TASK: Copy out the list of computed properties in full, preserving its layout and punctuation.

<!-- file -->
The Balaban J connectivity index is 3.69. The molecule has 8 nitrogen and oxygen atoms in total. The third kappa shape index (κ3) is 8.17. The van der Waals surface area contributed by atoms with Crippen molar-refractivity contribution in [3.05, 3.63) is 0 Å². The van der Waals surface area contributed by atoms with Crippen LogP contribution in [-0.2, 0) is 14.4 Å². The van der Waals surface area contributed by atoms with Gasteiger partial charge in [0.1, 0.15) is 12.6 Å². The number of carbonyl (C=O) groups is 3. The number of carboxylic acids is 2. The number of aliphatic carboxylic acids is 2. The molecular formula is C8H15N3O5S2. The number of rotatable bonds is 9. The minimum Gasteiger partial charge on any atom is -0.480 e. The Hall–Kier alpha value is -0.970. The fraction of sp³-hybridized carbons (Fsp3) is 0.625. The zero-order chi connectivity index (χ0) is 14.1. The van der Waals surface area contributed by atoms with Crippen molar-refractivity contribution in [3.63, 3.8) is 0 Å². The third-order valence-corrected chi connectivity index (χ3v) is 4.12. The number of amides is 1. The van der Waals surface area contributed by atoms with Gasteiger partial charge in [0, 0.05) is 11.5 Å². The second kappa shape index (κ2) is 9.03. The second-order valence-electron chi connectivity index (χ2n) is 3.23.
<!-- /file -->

The Balaban J connectivity index is 3.69. The molecule has 8 nitrogen and oxygen atoms in total. The third kappa shape index (κ3) is 8.17. The van der Waals surface area contributed by atoms with Crippen molar-refractivity contribution in [3.05, 3.63) is 0 Å². The van der Waals surface area contributed by atoms with Crippen LogP contribution in [-0.2, 0) is 14.4 Å². The van der Waals surface area contributed by atoms with Gasteiger partial charge in [0.1, 0.15) is 12.6 Å². The number of carbonyl (C=O) groups is 3. The number of carboxylic acids is 2. The number of aliphatic carboxylic acids is 2. The molecular formula is C8H15N3O5S2. The number of rotatable bonds is 9. The minimum Gasteiger partial charge on any atom is -0.480 e. The Hall–Kier alpha value is -0.970. The fraction of sp³-hybridized carbons (Fsp3) is 0.625. The zero-order chi connectivity index (χ0) is 14.1. The van der Waals surface area contributed by atoms with Crippen molar-refractivity contribution in [3.63, 3.8) is 0 Å². The third-order valence-corrected chi connectivity index (χ3v) is 4.12. The number of amides is 1. The van der Waals surface area contributed by atoms with Gasteiger partial charge in [0, 0.05) is 11.5 Å². The second kappa shape index (κ2) is 9.03. The second-order valence-electron chi connectivity index (χ2n) is 3.23.